5 Takeaways From Huge Once-a-Decade Gathering on World’s Protected Areas

National Geographic
21 November 2014

SYDNEY—Must conservation and economic development always be locked in combat, with no hope for one unless the other is suffering?

At the World Parks Congress, a once-a-decade global forum on protected areas that drew more than 6,000 delegates from 170 countries to Australia this week, influential voices argued again and again that the typically opposing forces must be linked in tandem.

Forty percent of the global economy is based on natural resources, so the need to maintain natural capital is a no-brainer, various speakers said.

The theme was introduced by Achim Steiner, the executive director of the United Nations Environment Program, who spoke about the need to move past the old paradigm in remarks at the opening of the eight-day congress.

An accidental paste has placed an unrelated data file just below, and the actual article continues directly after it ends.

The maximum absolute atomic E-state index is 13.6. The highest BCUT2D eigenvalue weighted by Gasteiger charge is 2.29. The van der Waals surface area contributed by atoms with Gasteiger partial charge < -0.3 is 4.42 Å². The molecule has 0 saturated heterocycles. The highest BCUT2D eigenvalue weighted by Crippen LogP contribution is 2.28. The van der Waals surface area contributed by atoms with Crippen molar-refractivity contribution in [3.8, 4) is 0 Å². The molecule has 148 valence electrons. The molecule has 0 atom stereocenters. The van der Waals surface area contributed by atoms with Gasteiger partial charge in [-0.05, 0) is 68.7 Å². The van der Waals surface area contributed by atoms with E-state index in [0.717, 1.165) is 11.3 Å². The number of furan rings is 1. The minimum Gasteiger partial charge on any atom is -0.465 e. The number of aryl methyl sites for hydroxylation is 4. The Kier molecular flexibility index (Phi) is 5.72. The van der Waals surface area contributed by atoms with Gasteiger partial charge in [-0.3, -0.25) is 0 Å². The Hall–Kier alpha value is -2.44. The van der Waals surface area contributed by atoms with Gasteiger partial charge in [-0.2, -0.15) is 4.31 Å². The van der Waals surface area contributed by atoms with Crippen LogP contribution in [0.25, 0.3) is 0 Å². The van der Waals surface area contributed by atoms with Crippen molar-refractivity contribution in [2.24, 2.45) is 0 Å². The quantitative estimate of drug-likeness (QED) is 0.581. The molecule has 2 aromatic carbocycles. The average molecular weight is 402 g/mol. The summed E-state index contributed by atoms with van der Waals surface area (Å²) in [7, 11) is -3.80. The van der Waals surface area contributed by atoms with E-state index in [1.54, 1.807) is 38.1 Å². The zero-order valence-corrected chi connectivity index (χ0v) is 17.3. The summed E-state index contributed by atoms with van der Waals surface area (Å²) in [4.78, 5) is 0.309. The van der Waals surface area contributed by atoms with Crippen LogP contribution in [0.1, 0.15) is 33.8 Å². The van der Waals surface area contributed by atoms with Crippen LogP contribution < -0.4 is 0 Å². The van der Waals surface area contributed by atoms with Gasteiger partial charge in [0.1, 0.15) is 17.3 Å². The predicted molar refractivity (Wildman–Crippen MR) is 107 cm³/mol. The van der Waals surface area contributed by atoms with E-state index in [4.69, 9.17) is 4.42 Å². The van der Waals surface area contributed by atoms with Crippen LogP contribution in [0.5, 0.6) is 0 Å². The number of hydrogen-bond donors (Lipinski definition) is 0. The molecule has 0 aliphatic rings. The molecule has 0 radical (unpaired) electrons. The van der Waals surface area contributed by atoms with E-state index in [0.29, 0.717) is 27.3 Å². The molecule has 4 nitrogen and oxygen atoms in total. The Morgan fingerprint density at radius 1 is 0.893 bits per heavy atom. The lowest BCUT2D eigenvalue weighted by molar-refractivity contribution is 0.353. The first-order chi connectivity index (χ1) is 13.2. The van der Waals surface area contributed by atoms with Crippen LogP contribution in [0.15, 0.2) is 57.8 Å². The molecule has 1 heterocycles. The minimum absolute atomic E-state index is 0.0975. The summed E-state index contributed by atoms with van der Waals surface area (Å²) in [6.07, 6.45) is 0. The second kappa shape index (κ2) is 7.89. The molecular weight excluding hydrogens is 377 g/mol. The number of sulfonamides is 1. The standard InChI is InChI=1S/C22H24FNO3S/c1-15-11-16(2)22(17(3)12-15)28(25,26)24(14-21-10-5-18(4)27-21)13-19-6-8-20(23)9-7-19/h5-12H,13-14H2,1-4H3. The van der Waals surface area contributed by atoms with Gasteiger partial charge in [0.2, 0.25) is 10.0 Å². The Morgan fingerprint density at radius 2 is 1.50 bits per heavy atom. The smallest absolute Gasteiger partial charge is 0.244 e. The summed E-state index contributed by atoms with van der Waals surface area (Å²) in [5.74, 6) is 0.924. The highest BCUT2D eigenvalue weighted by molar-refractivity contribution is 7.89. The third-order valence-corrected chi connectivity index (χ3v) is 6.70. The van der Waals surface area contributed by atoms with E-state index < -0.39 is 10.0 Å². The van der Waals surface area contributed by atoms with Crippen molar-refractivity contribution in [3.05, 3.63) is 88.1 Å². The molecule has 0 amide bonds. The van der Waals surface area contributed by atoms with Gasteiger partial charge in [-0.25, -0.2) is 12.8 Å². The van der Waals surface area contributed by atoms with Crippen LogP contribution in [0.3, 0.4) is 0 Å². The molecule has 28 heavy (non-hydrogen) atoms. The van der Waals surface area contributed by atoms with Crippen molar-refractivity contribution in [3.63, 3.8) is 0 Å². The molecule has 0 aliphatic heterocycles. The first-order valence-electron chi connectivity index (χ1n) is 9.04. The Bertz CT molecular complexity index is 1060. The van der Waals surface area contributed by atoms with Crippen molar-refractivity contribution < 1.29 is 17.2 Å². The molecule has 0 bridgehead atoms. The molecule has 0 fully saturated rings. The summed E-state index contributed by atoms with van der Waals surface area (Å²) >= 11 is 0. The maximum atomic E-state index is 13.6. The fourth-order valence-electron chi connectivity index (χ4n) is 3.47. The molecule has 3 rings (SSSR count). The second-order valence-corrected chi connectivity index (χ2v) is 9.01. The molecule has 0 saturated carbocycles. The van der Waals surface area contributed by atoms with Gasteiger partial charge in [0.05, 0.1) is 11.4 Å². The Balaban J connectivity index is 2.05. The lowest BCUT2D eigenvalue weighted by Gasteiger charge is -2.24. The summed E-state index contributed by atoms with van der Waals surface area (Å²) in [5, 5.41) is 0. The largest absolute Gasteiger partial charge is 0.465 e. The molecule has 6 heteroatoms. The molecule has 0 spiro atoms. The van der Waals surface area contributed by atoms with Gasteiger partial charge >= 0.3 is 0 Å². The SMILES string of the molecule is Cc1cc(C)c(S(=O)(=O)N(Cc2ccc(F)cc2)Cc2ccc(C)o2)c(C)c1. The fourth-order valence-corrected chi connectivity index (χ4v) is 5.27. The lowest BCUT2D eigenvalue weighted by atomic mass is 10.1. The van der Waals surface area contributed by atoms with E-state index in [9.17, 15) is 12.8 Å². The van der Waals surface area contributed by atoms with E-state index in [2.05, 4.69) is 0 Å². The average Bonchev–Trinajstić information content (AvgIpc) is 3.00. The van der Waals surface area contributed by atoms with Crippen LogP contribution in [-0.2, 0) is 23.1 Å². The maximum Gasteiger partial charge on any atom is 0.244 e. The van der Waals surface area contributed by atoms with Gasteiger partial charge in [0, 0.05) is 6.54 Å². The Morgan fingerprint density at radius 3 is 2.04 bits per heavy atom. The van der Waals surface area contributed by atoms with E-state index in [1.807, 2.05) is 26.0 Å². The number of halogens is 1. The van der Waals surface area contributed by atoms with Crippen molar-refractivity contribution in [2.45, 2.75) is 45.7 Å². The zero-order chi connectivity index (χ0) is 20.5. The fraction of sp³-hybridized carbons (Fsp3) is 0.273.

“Traditionally, protected areas have been seen as the last line of defense against an expanding human footprint,” Steiner told the gathering, which is organized by the International Union for Conservation of Nature. Instead, he said that such places should be seen as the “front line in defining a sustained relationship between humanity and nature.”

Protecting nature has been seen as a tax on economic development, Steiner said, who argued that protected places offer a strong return on investment in terms of social and economic benefits. He cited the example of Australia’s Great Barrier Reef Marine Park, which he said costs about $50 million (U.S.) to administer while generating more than $5.2 billion from tourism each year.

Yet very few countries include the economic contributions of protected areas in the decision-making frameworks that drive public and private investments.

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